Friday, July 29, 2016

John Hinckley Jr Freed After The Attempted Murder Of Former President Ronald Reagan (Video)

Criminally insane John Hinckley Jr., has been freed 35-years after the 1981 attempted murder of former U.S. President, Ronald Reagan, who had only been in office 69 days. Hinckley shot Reagan in the chest, after a bullet ricocheted off the presidential limo. Reagan suffered a punctured lung and internal bleeding.

Ronald Reagan assassination attempt by crazed John Hinckley Jr.

A bullet struck White House Press Secretary, James Brady, on the right side of his head. Brady was left paralyzed on the left side of his body. Brady died in 2014, with the coroner listing homicide from the assassination attempt as the cause of death. During the assassination attempt, Hinckley also shot Secret Service agent Tim McCarthy in the stomach and police officer Thomas Delahantry in the neck as they tried to protect the president. Reagan recovered from the shooting and carried on with his duties as head of state.

John Hinckley in 2015

Hinckley pled not guilty by reason of insanity and was sent to a mental hospital for three and a half decades. Brady was not charged with the death of Brady, though responsible for his early passing. The Judiciary Report is of the belief schizophrenic Hinckley should have spent the rest of his life in confinement. There is no known cure for schizophrenia and if he forgets to take his medicine, no longer being watched and ordered to by medical staff, something bad could happen again.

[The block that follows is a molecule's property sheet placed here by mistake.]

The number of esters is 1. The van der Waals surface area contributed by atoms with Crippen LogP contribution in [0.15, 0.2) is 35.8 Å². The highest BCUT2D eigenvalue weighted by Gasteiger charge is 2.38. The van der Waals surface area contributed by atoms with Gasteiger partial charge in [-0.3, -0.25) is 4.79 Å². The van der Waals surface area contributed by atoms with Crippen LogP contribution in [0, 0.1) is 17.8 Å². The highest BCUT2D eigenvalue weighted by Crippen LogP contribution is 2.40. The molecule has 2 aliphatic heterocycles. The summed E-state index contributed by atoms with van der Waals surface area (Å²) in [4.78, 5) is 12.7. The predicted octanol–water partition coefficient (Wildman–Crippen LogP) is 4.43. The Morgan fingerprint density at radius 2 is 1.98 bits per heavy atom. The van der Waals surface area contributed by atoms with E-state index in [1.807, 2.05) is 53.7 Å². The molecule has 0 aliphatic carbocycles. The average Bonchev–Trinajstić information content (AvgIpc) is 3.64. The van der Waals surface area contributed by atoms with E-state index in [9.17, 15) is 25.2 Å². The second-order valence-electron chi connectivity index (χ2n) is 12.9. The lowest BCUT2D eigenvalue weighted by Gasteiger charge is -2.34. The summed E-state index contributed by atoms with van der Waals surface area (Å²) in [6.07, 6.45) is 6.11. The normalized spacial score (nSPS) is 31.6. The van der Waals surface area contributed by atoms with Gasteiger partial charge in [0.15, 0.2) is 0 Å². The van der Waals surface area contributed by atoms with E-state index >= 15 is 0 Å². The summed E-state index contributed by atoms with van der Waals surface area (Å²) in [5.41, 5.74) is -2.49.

Would-be Reagan assassin John Hinckley Jr. to be freed after 35 years

July 27 at 7:52 PM - Thirty-five years after he shot President Ronald Reagan and three others outside a D.C. hotel, John W. Hinckley Jr. will be released from a government psychiatric hospital, a federal judge ordered Wednesday. The ruling ends the institutionalization of the one of the nation’s most notorious mental health patients.

Outrage over Hinckley’s acquittal in the 1981 shooting reshaped the insanity defense in courts across the country. The revelation that he had pulled the trigger to impress a movie star added obsession and celebrity to the case. And extraordinary television footage of the attack on the 40th U.S. president brought the event to millions of American homes.

In Wednesday’s court order, U.S. District Judge Paul L. Friedman wrote that Hinckley, 61, no longer poses a danger to himself or others and will be freed to live full time with his mother in Williamsburg, Va. His release could come as early as Aug. 5 and is subject to dozens of conditions, some of which could be phased out after a year if Hinckley adheres to them.